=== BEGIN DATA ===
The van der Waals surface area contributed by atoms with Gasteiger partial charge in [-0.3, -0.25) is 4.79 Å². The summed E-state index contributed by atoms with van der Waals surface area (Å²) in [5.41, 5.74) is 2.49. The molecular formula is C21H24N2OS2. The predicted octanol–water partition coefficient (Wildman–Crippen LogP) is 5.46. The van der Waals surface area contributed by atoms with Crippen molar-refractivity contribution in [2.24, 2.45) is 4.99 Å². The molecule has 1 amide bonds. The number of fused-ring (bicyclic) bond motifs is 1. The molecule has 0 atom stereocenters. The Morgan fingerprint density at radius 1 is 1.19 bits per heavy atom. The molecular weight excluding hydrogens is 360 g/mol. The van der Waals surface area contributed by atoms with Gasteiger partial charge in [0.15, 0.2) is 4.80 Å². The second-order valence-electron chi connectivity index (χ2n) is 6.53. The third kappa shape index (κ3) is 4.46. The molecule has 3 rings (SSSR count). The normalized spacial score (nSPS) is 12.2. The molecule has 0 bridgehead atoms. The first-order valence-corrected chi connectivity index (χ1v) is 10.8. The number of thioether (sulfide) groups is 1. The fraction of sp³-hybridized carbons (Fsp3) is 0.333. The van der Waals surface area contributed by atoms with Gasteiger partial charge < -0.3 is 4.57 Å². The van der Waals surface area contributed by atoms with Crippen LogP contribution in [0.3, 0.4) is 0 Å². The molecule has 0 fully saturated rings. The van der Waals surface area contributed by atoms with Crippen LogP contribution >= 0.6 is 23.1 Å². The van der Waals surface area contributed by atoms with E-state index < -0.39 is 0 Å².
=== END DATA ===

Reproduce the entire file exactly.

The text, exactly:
The van der Waals surface area contributed by atoms with Gasteiger partial charge in [-0.3, -0.25) is 4.79 Å². The summed E-state index contributed by atoms with van der Waals surface area (Å²) in [5.41, 5.74) is 2.49. The molecular formula is C21H24N2OS2. The predicted octanol–water partition coefficient (Wildman–Crippen LogP) is 5.46. The van der Waals surface area contributed by atoms with Crippen molar-refractivity contribution in [2.24, 2.45) is 4.99 Å². The molecule has 1 amide bonds. The number of fused-ring (bicyclic) bond motifs is 1. The molecule has 0 atom stereocenters. The Morgan fingerprint density at radius 1 is 1.19 bits per heavy atom. The molecular weight excluding hydrogens is 360 g/mol. The van der Waals surface area contributed by atoms with Gasteiger partial charge in [0.15, 0.2) is 4.80 Å². The second-order valence-electron chi connectivity index (χ2n) is 6.53. The third kappa shape index (κ3) is 4.46. The molecule has 3 rings (SSSR count). The normalized spacial score (nSPS) is 12.2. The molecule has 0 bridgehead atoms. The first-order valence-corrected chi connectivity index (χ1v) is 10.8. The number of thioether (sulfide) groups is 1. The fraction of sp³-hybridized carbons (Fsp3) is 0.333. The van der Waals surface area contributed by atoms with Gasteiger partial charge < -0.3 is 4.57 Å². The van der Waals surface area contributed by atoms with Crippen LogP contribution in [0.3, 0.4) is 0 Å². The molecule has 0 fully saturated rings. The van der Waals surface area contributed by atoms with Crippen LogP contribution >= 0.6 is 23.1 Å². The van der Waals surface area contributed by atoms with E-state index < -0.39 is 0 Å².